The beginning of November 2017 saw the Bank of England take a step that many people had been predicting for months. This was the time when the base rate was increased by 0.25% to a level of 0.5%. It is understandable that a lot of people have questions and concerns about what these changes will mean to them.
It is important to be aware that there is disagreement about what impact these changes will have on the economy. Some specialists think that this is a bad move because it may halt optimism in the economy. However, there are also many people who believe that this rate rise will stifle inflation, which will be good in the long run. Of course, while people want to understand what impact changes have on the overall economy, most people’s interests are focused on how they will be affected.
Fixed rate mortgage holders aren’t badly affected by these changes
First of all, people who currently hold a fixed rate mortgage will not see many changes at first. One of the key benefits of a fixed rate mortgage is knowing how much you have to pay each month in mortgage payments, regardless of interest rates. At this point in time, fixed rate mortgages can be relaxed about their payments but they should be aware that when this agreement ends, they may face a notable increase in how money they have to pay.
The fact that fixed rate mortgage holders don’t have too many concerns means that people holding a variable rate mortgage ae most likely to be affected. According to figures provided by Nationwide, people holding the base mortgage rate (BMR) will see their rate rise to 2.5%. For a mortgage holder with a loan of £175,000, monthly payments will rise from £763 per month to £785 per month, which is an increase of £22.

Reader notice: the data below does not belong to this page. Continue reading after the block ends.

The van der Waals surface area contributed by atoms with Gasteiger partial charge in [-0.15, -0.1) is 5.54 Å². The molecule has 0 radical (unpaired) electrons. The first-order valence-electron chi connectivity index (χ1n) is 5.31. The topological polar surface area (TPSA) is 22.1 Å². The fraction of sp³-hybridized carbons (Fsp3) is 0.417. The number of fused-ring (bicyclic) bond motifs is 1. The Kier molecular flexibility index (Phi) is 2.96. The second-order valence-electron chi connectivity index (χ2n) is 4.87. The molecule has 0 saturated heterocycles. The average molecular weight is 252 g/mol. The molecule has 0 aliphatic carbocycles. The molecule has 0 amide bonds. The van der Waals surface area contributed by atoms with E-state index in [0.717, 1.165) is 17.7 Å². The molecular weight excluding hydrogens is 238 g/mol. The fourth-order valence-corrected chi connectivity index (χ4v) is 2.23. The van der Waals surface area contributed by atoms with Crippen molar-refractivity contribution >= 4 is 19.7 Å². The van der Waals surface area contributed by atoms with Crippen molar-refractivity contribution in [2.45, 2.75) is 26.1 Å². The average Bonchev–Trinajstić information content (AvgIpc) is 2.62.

There are concerns about further base rate increases in the future
While a rate increase of 0.25% is a modest one, many people are concerned about what is going to happen in the future. There have already been industry specialists predicting that this November 2017 change is just the first step in what will be a number of incremental increases. If this is the case, the amount of money people pay each month for their mortgage may rise sharply.
It is up to every mortgage holder to determine how they are affected by the rise but a study undertaken by the Resolution Foundation says that 11% of households in the United Kingdom will be affected by the change. When the last notable change occurred a decade ago, the same study found that 19% of households in the UK were affected. Two reasons for the drop-off in affected figures were the volume of people who hold a fixed rate mortgage and the fact that the level of home ownership in the country has fallen.
While the rise in the base rate is generally seen as bad news for mortgage holders, people with savings are hoping that the increase will lead to them receiving a better return on their investment.
There is no denying that many people were concerned about the base rate increase by the Bank of England and a lot of people will be reviewing their finances closely as we reach the end of 2018. If you need assistance in understanding how you are affected by these changes, be sure to contact Austin Property Services.